So things went until one weekend my dad decided to play a juvenile trick on the old guy. On this day, which he told me he shall never forget, during this game, which he already did, the old man approached him in the same manner and asked the same question. But this time his answer was this:

“Yes, I have a cat.”

By that time my dad has already played with the thought of attempting to rewrite this scenario one day, but was too afraid of the man to actually do it. It took him enormous courage and a half a cup of stolen beer to gather courage, and now that he finally did, was eager and buzzing to hear the fellow’s answer.

But he said nothing. In fact, my dad has never heard his voice ever since. Instead his wrinkled, dirty face took up an unearthly, utterly delighted expression and he started to search the many pockets of his ragged plastic jacket with urge.

After he had found the thing he was looking for he clenched it inside his pocket, then grabbed dad’s right hand and turned it upwards so that his palm was out to the sky. Then the man took out whatever he was clutching in his pocket and put it right there.

It was the carcase of a mouse, laying motionless in the hand of the ten-year-old kid who was my father.

Of course he screamed, then threw it away. When he turned back to use all the bad language that he had managed to pick up in his life on the fucker, something even weirder happened. The old guy was gone in the blink of an eye and when my dad started to search the crowd of spectators with his eyes, he wasn’t able to find him in the mass of the other drunkards either.

After that day he had never gone to a single football game.

It was an amusing story nevertheless, but there were some aspects of it I could never get my fingers on. In fact, I think I’ve always missed the point entirely. I’m not even sure when he told it to me and in all honesty for much of my recent past it has never came to my mind.

That is until yesterday, when someone died on that football field.

I was driving away from my parents house after my most recent monthly visit when I noticed a huge crowd gathering in the middle of the field, leaving a comfortable place empty in the middle, which they seemed to want to enter, but couldn’t. That was because of the yellow stripes and the police.

I usually never interfere with serious matters that are none of my business and police cases have an elevated standing even among those very serious matters. Why did I drive there and why did I park my car next to the field then?

Perhaps I just felt that the football field was in fact my business.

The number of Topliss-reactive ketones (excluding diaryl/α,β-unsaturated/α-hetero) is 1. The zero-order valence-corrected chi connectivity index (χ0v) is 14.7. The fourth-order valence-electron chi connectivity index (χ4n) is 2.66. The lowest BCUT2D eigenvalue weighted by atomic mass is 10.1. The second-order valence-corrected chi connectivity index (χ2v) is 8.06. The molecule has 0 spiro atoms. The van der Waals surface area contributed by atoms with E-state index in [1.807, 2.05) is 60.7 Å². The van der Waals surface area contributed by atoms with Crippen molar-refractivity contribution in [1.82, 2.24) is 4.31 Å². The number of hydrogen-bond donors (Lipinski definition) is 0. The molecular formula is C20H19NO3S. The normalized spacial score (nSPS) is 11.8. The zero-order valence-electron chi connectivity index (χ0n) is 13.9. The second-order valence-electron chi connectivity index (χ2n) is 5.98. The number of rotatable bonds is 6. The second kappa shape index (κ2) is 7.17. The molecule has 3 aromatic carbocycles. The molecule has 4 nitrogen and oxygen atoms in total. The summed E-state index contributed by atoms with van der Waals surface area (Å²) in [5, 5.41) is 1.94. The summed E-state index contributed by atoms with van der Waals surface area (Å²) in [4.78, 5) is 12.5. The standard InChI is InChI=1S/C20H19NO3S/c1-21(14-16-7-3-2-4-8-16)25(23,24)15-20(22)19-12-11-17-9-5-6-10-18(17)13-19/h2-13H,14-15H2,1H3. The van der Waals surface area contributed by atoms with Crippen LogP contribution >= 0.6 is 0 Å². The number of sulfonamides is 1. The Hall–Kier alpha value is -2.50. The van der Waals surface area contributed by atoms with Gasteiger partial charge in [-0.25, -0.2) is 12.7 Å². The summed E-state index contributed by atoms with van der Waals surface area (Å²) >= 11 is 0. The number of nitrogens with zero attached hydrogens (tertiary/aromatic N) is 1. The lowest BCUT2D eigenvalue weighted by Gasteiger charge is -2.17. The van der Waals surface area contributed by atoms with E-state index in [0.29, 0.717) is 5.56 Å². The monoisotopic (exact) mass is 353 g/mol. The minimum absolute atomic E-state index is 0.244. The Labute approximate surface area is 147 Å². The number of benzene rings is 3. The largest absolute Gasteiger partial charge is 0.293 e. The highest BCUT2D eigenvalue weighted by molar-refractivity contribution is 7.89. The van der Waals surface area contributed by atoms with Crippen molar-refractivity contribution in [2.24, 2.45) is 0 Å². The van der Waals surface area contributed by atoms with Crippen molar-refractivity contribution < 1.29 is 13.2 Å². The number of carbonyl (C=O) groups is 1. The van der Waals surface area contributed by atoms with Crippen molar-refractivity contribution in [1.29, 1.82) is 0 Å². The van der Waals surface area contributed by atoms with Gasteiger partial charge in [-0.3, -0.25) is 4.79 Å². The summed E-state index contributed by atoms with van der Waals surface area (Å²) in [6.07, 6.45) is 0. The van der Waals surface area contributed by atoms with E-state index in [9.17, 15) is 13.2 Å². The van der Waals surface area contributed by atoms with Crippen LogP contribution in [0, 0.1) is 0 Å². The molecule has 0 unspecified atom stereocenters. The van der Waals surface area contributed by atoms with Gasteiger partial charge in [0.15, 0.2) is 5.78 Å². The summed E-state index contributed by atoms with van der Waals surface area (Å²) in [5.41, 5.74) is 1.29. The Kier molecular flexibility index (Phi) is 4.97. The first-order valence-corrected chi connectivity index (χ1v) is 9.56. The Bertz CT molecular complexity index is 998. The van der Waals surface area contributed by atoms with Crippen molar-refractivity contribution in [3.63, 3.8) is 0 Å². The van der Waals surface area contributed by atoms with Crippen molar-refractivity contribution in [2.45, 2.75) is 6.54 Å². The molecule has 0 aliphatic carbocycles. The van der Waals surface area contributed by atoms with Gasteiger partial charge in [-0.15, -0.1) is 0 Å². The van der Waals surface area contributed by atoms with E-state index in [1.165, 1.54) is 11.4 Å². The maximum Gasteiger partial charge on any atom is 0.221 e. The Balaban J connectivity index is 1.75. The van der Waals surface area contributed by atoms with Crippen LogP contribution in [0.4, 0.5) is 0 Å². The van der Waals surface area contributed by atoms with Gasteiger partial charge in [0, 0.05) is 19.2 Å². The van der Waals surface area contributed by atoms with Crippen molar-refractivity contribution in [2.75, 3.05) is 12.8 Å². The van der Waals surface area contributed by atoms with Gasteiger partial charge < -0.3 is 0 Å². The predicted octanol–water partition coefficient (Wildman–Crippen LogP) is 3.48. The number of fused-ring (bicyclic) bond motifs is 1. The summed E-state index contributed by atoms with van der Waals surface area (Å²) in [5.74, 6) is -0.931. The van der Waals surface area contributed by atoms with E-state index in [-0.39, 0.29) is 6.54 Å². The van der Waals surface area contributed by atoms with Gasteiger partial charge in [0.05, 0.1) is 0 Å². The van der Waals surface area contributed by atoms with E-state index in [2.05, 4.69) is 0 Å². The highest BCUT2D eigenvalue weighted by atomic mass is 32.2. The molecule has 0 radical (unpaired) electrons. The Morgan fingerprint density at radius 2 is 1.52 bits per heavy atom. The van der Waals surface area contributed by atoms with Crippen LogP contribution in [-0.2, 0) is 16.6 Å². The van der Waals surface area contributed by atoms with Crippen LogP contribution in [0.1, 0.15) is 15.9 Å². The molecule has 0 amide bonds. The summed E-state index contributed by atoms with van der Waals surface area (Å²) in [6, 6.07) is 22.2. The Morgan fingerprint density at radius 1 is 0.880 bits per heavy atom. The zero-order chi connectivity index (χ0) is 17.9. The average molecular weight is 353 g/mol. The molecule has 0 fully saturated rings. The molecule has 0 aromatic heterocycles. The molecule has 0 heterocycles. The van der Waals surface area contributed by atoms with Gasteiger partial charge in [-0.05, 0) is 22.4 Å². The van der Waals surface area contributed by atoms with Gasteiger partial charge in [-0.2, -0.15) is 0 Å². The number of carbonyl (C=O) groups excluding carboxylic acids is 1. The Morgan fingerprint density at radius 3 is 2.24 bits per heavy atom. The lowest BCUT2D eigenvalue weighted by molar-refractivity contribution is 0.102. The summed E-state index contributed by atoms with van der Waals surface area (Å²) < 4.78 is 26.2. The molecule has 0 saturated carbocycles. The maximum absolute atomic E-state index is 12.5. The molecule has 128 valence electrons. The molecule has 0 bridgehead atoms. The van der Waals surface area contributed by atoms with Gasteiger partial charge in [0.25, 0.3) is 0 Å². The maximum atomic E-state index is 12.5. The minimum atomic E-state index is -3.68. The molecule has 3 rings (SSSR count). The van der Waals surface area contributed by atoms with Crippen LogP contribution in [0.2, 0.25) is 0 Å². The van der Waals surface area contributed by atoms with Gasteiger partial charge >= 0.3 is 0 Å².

I left my car and approached the circle. When I got closer I had the uncanny feeling that I could recognize all the faces from my childhood, that I knew all the people who were standing around stretching their necks to see something. Their eyes are so wide and O-shaped that they kind of look alike with their mouths taking on the same curves an inch under them, their smell is familiar and repelling. A few years ago we entered a new millennium but their hairs and pimples and bellies have not changed with time and I believe they never will.

I had no troubles pushing my way through the crowd because when they noticed my out-of-placedness they instinctively leaned away from me making it easier to pass. In a few seconds I found myself right next to the yellow strip and could finally lay my eyes on the body.

Yes, he was dead, but if it wasn’t for the spectacle I perhaps wouldn’t have been able to tell. The man was lying in the grass as if ageless, still and calm despite several injuries and red patches on his body. He’s gotten a bad beating. I had the strange sensation that he was just about to stand up and dissolve in the crowd like it was no-one’s business. I felt he had nothing to do on the ground.

“Well, the cat is not home,” I thought for some unexplainable reason. I glanced in the direction of the Kovács estate and I saw the whole family, dad, mom, three children standing right on my former fishing spot trying to figure out what was happening.

I looked at the body and frowned.

”God help me, I could have,” I thought “And what’s worse, I would have. I would have seen it all.”

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storyteller, programmer, anxious